At a dimly lit welfare office in Rawalpindi, Pakistan, women like Akhtar Shaheen line up to file benefits requests and get their thumbprints scanned for a new biometric identification system.
Shaheen, 40, has five children and needs money for asthma medicine and school fees. She says she wouldn’t be able to send two of her teenaged children to college without it.
The women at this center are among the 5.3 million in Pakistan who get $180 a year in small cash payments through the country’s biggest social safety net, the Benazir Bhutto Income Support Program.
The program pays women only, and that’s by design.
“They are treated as heads of households, the money is going to them,” says program chairwoman Marvi Memon.
Memon says the welfare program she runs is not just about money. It’s about raising the status of women.
“When you’re treating women as primary members of the household, then their importance in the family increases immediately, and their status improves,” Memon says.
Memon, an intensely focused woman who carefully measures her words, knows what it is for your status to improve.
She’s the daughter of a politician, and a minister of state and member of parliament in her own right.
But she wasn’t elected. She was selected by her party in 2008 for a seat reserved for women. Memon is among a wave of women lawmakers to take office since 2002, when Pakistan adopted a quota of 17 percent women in parliament.
Memon, who’s 44, says she has been fighting for the rights of women ever since.
Her best-known legislation is a 2011 law that established stiff penalties for perpetrators of acid attacks.
“During my activism, I saw some victims in hospitals, and I promised them on their dying deathbed that I would get them legislation so that they would get justice,” Memon said.
Memon was able to win support from women across parties to push the bill into law.
Women make up just one in five parliamentarians around the world, and quotas like Pakistan’s are a way to get women like Memon in the door.
But research shows that they are not the whole solution.
“What we see is that quotas are usually not enough in order to really have the female parliamentarians have an impact,” says Alexandra Rosen, senior director of the Brussels-based advocacy group Women in Parliaments Global Forum.
“There are a few strategies that have proven successful in terms of female MPs maximizing their power in parliaments, and the first one is networks.”
Rosen says women often can’t break into the “old boys' clubs” that help male politicians drum up support for their legislation.
Her foundation is building a network of the world’s roughly 9,000 female parliamentarians “to create this kind of 'new girls' network' to rival those traditional routes to power,” she says.
In Pakistan, a "new girls' network" has been given a lot of credit for empowering female legislators.
The UN helped start a Women’s Parliamentary Caucus in Pakistan in 2008, and within a few years, parliament passed Memon’s acid attack legislation, as well as legislation on domestic violence, workplace harassment and legal assistance for women prisoners.
The US has also backed efforts to bring more women into government worldwide, as part of the more than $1 billion spent annually by the State Department on developing and improving women’s rights around the world.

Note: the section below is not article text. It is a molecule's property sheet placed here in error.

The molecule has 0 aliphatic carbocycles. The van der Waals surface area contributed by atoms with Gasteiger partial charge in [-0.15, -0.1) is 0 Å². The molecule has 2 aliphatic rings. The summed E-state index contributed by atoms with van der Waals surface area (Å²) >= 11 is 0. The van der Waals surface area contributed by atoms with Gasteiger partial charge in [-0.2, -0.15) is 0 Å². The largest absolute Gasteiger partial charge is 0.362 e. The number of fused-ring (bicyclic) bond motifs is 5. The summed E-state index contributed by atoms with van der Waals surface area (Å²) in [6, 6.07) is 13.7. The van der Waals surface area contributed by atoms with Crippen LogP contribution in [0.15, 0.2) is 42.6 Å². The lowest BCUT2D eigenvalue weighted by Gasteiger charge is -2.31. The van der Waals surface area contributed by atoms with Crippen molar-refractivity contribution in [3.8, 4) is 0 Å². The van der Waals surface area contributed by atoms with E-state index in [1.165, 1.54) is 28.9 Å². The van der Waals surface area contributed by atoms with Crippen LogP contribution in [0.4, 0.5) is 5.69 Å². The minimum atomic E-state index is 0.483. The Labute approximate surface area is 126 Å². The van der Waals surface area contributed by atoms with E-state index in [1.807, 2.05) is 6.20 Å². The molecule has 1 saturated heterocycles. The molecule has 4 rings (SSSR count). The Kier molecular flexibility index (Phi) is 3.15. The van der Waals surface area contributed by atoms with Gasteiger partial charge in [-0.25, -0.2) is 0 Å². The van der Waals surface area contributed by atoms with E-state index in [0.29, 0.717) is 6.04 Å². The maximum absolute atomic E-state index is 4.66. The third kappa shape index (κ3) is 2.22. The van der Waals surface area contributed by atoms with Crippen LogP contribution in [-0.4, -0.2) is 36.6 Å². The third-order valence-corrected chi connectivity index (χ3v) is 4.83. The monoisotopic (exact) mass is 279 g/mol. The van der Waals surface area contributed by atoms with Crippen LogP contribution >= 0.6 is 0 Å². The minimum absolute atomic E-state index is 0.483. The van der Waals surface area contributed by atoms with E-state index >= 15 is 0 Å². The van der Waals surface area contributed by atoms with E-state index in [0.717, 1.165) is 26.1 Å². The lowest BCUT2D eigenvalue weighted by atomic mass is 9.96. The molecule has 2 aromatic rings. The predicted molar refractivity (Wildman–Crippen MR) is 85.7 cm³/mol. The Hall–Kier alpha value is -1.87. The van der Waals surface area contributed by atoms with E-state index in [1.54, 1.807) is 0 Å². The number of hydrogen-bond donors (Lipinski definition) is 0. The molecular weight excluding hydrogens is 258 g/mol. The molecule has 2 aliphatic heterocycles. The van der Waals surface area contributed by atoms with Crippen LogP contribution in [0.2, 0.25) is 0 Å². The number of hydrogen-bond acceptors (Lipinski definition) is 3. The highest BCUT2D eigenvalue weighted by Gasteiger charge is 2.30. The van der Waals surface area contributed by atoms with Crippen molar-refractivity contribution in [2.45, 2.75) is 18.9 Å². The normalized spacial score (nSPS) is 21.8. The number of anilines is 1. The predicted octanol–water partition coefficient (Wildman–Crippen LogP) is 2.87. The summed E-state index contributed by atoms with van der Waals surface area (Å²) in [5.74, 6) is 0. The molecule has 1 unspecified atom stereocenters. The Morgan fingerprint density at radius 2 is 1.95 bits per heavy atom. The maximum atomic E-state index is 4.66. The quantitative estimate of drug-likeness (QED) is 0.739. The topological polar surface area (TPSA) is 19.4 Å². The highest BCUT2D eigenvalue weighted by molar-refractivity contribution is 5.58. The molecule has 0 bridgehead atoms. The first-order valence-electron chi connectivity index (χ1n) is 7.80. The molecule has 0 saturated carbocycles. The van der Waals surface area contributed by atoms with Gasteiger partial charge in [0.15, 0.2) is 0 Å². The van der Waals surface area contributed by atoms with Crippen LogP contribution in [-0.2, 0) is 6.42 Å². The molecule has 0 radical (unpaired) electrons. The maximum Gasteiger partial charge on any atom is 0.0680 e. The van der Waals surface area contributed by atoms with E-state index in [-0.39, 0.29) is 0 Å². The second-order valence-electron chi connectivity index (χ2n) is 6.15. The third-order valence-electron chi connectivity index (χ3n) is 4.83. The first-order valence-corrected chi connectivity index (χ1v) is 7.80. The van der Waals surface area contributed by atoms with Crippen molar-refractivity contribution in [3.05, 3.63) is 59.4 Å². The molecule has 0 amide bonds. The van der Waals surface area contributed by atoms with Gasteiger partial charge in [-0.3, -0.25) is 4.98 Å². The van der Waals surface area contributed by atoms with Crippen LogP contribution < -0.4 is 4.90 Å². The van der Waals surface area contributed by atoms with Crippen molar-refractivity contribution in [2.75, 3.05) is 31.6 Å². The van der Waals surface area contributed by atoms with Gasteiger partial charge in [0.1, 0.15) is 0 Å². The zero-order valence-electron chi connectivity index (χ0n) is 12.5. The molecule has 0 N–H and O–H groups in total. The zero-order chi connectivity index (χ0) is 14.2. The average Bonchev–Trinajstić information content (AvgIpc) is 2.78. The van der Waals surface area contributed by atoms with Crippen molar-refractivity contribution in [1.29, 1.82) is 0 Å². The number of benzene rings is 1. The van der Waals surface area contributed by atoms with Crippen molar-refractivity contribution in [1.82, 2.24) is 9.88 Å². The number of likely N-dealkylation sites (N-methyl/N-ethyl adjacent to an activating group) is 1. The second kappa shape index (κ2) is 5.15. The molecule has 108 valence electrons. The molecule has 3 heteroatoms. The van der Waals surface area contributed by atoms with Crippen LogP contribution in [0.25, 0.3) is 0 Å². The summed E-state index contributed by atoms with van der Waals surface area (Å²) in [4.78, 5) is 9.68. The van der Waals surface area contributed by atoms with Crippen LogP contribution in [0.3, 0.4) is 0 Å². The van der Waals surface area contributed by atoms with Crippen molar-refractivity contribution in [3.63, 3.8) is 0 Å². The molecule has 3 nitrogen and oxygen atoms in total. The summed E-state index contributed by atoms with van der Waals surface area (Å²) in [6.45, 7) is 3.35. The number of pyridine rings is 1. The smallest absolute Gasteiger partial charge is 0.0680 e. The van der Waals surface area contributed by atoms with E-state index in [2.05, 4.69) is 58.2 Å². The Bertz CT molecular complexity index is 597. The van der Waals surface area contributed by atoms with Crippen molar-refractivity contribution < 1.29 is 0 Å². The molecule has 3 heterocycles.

In Pakistan, the US government is running exchange programs that bring female representatives to the US, where they can see legislative practices at the federal, state and local levels.
And the US development agency, USAID, is helping women get the identity cards needed to vote, so the percentage of women in parliament — and their collective power — can expand beyond seats currently reserved for women.
Pakistan is one of the top recipients of US State Department dollars, largely because of the strategic importance the country plays in US anti-terrorism efforts. It is an example of how the US says investing in improving women’s lives can also support US foreign policy objectives like economic growth, security and stability.
Still, even with all this support, it’s especially hard for women lawmakers in reserved seats to buck the party in Pakistan, because they are appointed by party leadership.
Some say the Women’s Parliamentary Caucus helps.
“This platform is one platform where all party women get together,” says caucus secretary Shaista Pervaiz. “We try to build consensus. And it’s across party, nobody belongs to any party when it comes on the caucus floor.”
But this is politics, where no one ever agrees. And the subject of how best to raise women’s voices is no different.
“I did not find the caucus effective at all,” Memon says.
When Memon was in the opposition party, instead of her current ministerial post, she says she got work done not by rallying her sisterhood, but by sitting at the same table as men.
Memon is a political fighter and doesn’t buy the idea that networking is key to elevating women.
“I had to use Parliament’s main floor, and then the Supreme Court, and then the streets of Pakistan,” Memon says.
She thinks getting hardworking women lawmakers into Parliament has been the most important step in pushing against the patriarchy. In that way, the quota system has worked.
“This crutch that I call a crutch has actually served,” Memon says. “Whilst it is a crutch, it is a useful crutch.”
A crutch that has landed her in a corner office, expanding a billion-dollar program to lift women out of poverty.
Carolyn Beeler reported this story from Pakistan.
An earlier version of this story mis-stated Memon's age.